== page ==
"I'm not gonna upset him or anything," Joey said angrily. "I'm just worried about him, you know? Worried he'll say something to the wrong person, or something that gets taken the wrong way, and it'll hurt him. I'm just trying to look out for him."
"Leave him alone," Chris said again. His eyes didn't move. Lance looked at Joey and shook his head. Joey hadn't been in the car with Chris and Justin on the ride back. Lance had asked Justin about Britney, and Justin had smiled easily at him and answered. It wasn't until he saw the look on Chris' face that he realized why he felt a slight tingle of deja vu: Justin's response was the same as the one he had given in the interview not half an hour before. Justin had looked up at the sudden charged silence, and said, "Chris?" Chris had put his hand over Justin's, smiled at him, and Justin smiled back, his real smile. When Justin had leaned his head against the window to sleep, Lance had seen Chris' troubled eyes.
As time passed, Lance was the only one who couldn't adjust to the new JC. He was uneasy when Justin laid his head on JC's thigh and let him rub his temples during downtime on a photo shoot, when Joey walked next to him through a crowded lobby, bumping into him gently, eyes crinkling when JC laughed. Lance couldn't understand it, couldn't understand JC, couldn't understand why it mattered so much to him that he couldn't understand. He found himself following JC, trailing after him on the rare occasions they weren't in the same room. He stole glances, not knowing what he was looking for, and felt the heat rise in his cheeks when JC caught him. But JC never mentioned it, just smiled at Lance until Lance looked away. An anger he knew was irrational burned in the pit of his stomach.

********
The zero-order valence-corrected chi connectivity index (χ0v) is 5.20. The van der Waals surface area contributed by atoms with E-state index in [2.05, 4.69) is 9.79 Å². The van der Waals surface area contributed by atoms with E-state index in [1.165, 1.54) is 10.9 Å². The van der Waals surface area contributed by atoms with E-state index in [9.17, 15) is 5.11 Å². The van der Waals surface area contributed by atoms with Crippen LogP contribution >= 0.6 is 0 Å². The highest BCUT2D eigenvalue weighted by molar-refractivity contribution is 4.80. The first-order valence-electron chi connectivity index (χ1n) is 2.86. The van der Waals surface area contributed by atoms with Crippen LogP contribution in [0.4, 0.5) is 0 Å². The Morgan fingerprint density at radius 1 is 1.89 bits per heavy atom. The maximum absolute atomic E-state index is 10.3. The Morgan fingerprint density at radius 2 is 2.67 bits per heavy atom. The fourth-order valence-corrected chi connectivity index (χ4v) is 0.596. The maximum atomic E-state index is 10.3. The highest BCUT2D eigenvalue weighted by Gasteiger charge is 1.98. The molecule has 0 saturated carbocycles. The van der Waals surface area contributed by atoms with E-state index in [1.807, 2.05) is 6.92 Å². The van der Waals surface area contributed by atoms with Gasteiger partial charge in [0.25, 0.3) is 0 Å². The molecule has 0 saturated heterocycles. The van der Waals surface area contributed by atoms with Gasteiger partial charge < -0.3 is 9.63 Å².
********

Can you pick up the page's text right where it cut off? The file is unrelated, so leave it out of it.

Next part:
He was walking a few yards behind JC through the halls of the compound, vaguely embarrassed but unable to stop himself, when he found the key to the new JC. They were coming from an angry, awful meeting, full of shouting, about what could and could not be said about Joey's baby. Chris was only slightly less furious than Joey, but finally they were all reduced to staring sullenly at the table as Johnny rattled off numbers, never raising his voice. "Are you ready for this ride to end?" he had asked calmly, and Joey said, "Fine. Fine. Fine," and slammed out of the room. Lance had been surprised when JC didn't follow him.